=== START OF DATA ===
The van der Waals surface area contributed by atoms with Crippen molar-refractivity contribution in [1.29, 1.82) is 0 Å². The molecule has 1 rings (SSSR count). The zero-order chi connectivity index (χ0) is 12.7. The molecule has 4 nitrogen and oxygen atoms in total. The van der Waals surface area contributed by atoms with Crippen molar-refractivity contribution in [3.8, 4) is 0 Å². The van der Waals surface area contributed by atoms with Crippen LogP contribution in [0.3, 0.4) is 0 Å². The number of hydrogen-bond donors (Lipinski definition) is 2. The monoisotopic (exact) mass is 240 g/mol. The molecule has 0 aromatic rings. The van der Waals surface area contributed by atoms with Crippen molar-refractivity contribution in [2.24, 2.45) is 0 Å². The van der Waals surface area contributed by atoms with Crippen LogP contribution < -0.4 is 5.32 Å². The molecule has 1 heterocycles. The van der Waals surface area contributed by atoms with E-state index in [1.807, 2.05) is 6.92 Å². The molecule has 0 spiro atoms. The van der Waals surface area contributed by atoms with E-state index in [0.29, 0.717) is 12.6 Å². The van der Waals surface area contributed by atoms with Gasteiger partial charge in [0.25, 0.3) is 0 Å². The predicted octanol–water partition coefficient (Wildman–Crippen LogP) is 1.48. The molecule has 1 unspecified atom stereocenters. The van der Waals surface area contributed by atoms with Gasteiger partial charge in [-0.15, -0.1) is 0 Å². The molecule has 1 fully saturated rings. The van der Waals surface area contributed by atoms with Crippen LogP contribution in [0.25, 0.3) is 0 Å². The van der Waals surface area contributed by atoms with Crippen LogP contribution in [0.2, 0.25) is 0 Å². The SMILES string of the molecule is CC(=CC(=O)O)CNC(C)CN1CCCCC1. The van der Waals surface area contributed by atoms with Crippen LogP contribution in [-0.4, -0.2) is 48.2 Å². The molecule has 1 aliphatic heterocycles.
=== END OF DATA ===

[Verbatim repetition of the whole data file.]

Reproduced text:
The van der Waals surface area contributed by atoms with Crippen molar-refractivity contribution in [1.29, 1.82) is 0 Å². The molecule has 1 rings (SSSR count). The zero-order chi connectivity index (χ0) is 12.7. The molecule has 4 nitrogen and oxygen atoms in total. The van der Waals surface area contributed by atoms with Crippen molar-refractivity contribution in [3.8, 4) is 0 Å². The van der Waals surface area contributed by atoms with Crippen LogP contribution in [0.3, 0.4) is 0 Å². The number of hydrogen-bond donors (Lipinski definition) is 2. The monoisotopic (exact) mass is 240 g/mol. The molecule has 0 aromatic rings. The van der Waals surface area contributed by atoms with Crippen molar-refractivity contribution in [2.24, 2.45) is 0 Å². The van der Waals surface area contributed by atoms with Crippen LogP contribution < -0.4 is 5.32 Å². The molecule has 1 heterocycles. The van der Waals surface area contributed by atoms with E-state index in [1.807, 2.05) is 6.92 Å². The molecule has 0 spiro atoms. The van der Waals surface area contributed by atoms with E-state index in [0.29, 0.717) is 12.6 Å². The van der Waals surface area contributed by atoms with Gasteiger partial charge in [0.25, 0.3) is 0 Å². The predicted octanol–water partition coefficient (Wildman–Crippen LogP) is 1.48. The molecule has 1 unspecified atom stereocenters. The van der Waals surface area contributed by atoms with Gasteiger partial charge in [-0.15, -0.1) is 0 Å². The molecule has 1 fully saturated rings. The van der Waals surface area contributed by atoms with Crippen LogP contribution in [0.25, 0.3) is 0 Å². The van der Waals surface area contributed by atoms with Crippen LogP contribution in [0.2, 0.25) is 0 Å². The SMILES string of the molecule is CC(=CC(=O)O)CNC(C)CN1CCCCC1. The van der Waals surface area contributed by atoms with Crippen LogP contribution in [-0.4, -0.2) is 48.2 Å². The molecule has 1 aliphatic heterocycles.